Michigan Achievement Scholarship
To make college more affordable for families, grow Michigan’s talent pool, and get the state closer to achieving its Sixty by 30 goal, the governor signed bipartisan legislation creating the Michigan Achievement Scholarship. This legislation builds on Governor Whitmer’s promise in 2019 to pass Michigan Reconnect and Michigan Opportunity Scholarships to reach the state’s Sixty by 30 goal of 60% of adults with a skill certificate or college degree by 2030.
The scholarships are renewable for up to three years at a community college and up to five years at a private college or public university, totaling up to:
-$8,250 at community college -$20,000 at a private college or university -$27,500 at a public university
Press Release — posted by The Huron Hub, Monday, March 6, 2023
Detroit Metro Airport (DTW) has earned the 2022 Airport Service Quality Award for “Best Airport of 25 to 40 million passengers in North America.” Presented by Airports Council International (ACI), this recognition is one of the highest honors in the aviation industry. DTW shares this title with Minneapolis-St. Paul International Airport.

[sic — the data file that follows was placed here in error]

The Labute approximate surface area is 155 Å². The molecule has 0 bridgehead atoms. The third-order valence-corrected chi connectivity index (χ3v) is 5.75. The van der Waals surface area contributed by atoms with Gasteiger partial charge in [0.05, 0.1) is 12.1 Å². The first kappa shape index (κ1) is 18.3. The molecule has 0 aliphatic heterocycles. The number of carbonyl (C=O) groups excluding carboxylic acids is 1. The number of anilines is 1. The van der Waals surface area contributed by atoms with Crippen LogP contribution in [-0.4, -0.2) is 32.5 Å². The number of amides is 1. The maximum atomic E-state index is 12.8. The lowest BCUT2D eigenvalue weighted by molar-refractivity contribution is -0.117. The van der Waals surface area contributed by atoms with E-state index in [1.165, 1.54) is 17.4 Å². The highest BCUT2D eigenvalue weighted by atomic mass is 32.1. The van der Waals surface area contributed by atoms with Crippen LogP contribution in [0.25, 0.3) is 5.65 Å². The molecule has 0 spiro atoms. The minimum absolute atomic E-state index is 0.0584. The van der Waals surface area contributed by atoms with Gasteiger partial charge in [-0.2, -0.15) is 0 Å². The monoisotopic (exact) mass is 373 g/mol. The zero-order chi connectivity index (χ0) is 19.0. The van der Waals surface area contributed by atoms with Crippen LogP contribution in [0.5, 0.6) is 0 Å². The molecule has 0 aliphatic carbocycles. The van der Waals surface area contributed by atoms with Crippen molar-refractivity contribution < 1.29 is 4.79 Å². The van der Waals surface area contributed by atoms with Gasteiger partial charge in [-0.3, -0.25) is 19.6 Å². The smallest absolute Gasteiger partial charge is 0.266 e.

The ASQ initiative is unique as the industry’s only global benchmarking program measuring customer satisfaction while passengers are still at the airport. Implemented at nearly 400 airports worldwide, this year’s results recognize the top 20% of airports in each category as selected by their passengers.
“Our entire team at Detroit Metropolitan Airport is responsible for DTW receiving this honor, our third ASQ Award since 2018,” said Wayne County Airport Authority CEO Chad Newton. “We’ve listened to customer feedback and developed action plans for improvement. Everyone played a role, including our Airport Authority staff, airlines, janitorial staff, Customs & Border Protection, TSA, concessionaires, and more. It’s encouraging to know our customers have noticed our efforts. We are grateful and remain dedicated to exceeding expectations at DTW.”
Customers rated DTW high for wait times at the security checkpoints and border/passport control areas, as well as the courtesy of the staff in those locations. Customers also acknowledged the increased and improved signage throughout the airport, high cleanliness standards, as well as various services.
“Putting the traveler at the center is more important than ever, and it is the way forward,” said ACI World Director General Luis Felipe de Oliveira. “We are proud of the team at Detroit Metropolitan Airport for winning the Airport Service Quality Award. This shows that the whole airport community has come together to put the passenger first.”